Raptors Wrap: Atop the Atlantic At Last

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Photo courtesy Raptors.com Ron Turenne/Getty Images

Any preconceptions you may have about Toronto’s success and style of play shouldn’t be drawn by looking at the roster, but whatever it is they’re doing it’s working so far.

Working though is a relative term for a team sitting atop the [struggling] Atlantic Division for the first time since April of 2007, having earned the spot with just a 5-7 record after a win over Philadelphia Wednesday night.

If you’ve watched the Raptors this year, you’ll find they’re a hard team to figure out.  Even opposing coaches still hold onto misconceptions based on basketball adages.

“They’re going to try to push the pace with their wings and try to get down the floor quickly and attack, especially with DeMar DeRozan, Rudy Gay and Kyle Lowry, so we’ve got to make sure we get back and stop those guys,” Utah Jazz head coach Tyrone Corbin told NPH before his team’s tilt with Toronto earlier this month.

This vision of Lowry bulling his way up the floor, flanked by the explosive combination of Gay and DeRozan on the wings seems like a lethal fast break waiting to happen, but people are judging this book by its cover.

Over the past few games the Raptors have been able to push the pace a little more and have now risen to 26th in the NBA in pace, meaning the average number of possessions they control in a game. At the time I spoke to Corbin, the Raptors played at the league’s slowest pace.

But playing at a faster pace isn’t necessarily an improvement. Some of the best teams play at the slowest pace. Then it becomes a matter of how you execute your half-court game.

Part of this slow-down is Dwane Casey’s insistence on team rebounding. When a shot goes up, you won’t see any Raptors leaking out on the break until the possession is secured (okay, maybe Landry Fields does some cherry picking). But this slow-it-down-grind-it-out style doesn’t always work against teams like Chicago who handled Toronto comfortably last Friday even though DeRozan notched 37.

Slowing down the pace has also meant slowing down ball movement overall, resulting in lots of dribbling in isolation before Gay or DeRozan hoists a contested midrange jumper.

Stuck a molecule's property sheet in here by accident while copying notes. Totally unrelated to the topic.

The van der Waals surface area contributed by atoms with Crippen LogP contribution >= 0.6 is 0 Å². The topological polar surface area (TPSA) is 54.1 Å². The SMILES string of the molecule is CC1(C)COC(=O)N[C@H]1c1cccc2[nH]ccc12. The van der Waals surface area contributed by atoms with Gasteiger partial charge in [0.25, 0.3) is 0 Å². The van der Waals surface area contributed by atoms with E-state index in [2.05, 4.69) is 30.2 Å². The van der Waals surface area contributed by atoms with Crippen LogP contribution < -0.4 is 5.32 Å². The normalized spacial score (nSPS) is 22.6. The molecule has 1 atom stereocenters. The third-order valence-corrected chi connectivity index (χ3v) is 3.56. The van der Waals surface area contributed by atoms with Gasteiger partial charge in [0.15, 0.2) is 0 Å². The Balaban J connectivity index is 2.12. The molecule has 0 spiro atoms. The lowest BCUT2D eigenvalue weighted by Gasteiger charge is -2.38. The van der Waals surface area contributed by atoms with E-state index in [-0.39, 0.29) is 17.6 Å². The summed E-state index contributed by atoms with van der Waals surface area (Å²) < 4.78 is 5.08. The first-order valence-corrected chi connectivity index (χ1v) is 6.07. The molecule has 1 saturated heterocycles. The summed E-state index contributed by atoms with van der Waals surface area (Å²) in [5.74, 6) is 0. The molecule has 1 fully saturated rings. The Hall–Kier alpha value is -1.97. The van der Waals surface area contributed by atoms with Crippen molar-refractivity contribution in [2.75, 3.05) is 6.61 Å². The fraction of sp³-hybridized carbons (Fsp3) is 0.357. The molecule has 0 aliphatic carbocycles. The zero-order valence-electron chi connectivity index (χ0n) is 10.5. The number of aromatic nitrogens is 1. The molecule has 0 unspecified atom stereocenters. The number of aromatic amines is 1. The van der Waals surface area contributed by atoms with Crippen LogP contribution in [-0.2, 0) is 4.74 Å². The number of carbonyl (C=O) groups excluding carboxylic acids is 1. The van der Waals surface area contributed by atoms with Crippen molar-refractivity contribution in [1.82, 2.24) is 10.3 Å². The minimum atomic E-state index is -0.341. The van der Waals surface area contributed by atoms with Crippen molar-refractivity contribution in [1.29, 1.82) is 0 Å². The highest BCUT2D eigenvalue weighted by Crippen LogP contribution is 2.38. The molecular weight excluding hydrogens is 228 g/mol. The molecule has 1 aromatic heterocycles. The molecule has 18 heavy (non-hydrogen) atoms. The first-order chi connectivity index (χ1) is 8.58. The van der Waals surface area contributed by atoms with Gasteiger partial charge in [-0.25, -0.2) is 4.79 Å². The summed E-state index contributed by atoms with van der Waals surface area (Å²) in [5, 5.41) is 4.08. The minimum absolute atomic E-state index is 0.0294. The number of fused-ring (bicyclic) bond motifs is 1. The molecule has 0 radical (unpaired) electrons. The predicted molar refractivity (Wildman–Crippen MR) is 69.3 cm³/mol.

Many of these aren’t great shots and it shows in the highs and lows of Toronto’s star wings. DeMar is taking a career high 18.5 shots per game but shooting a career-low .414%. Same with Rudy shooting 19.7 times per game and hitting just .381%.

Nevertheless both are averaging 20+ points per game and boast career-high scoring averages.

With a big-man rotation consisting of Jonas Valanciunas, Amir Johnson and Tyler Hansbrough playing the bulk of the minutes, the Raptors don’t rely on post scoring. Some argue for more touches for Big V, but his time will come. These big men have learned to crash the glass, picking up all the midrange misses for the second-most offensive rebounds in the NBA, which often results in second-chance opportunities.

“You’ve got to have natural runners… we have a gait that’s not conducive to an up-and-down type game,” Casey affirmed when asked by North Pole Hoops. “Our wing guys are great athletes but we have to find a running game that fits them.”

Swinging the ball will help create movement and space without running, and it starts with Lowry who has stepped up lately with 8, 10, and 10 assists in the past week. It has to spread to the rest of the squad. DJ Augustin and Dwight Buycks haven’t proven much yet, but it’s still early, and the rest of the squad needs to get in on the passing game because as it stands the Raptors average just 17.1 assists per game as a team, the fewest in the NBA.

There are always going to be improvements, but once this team starts settling into the season we will start to see an identity emerge aside from assumptions. Whether they can start sharing the ball and creating for each other, or pick up the pace to a running game , what they’re comfortable with remains to be seen.

But remember – things aren’t always what they seem, and sometimes they’re better that way.

 

Raptors Results

Lost to Chicago Friday 96-80.

Key Stat – Raptors made only 29 of 82 shots

Top performer – DeMar DeRozan 37 pts

 

Lost to Portland Sunday 118-110 OT.

Key Stat – Blazers hit 15 three-pointers

Top Performer – Rudy Gay 30 pts, 10 reb

 

Win vs Philadelphia Wednesday 108-98.

Key Stat – Raptors season-high 24 assists lead to 14 threes

Top Performer – DeMar DeRozan 33 pts

 

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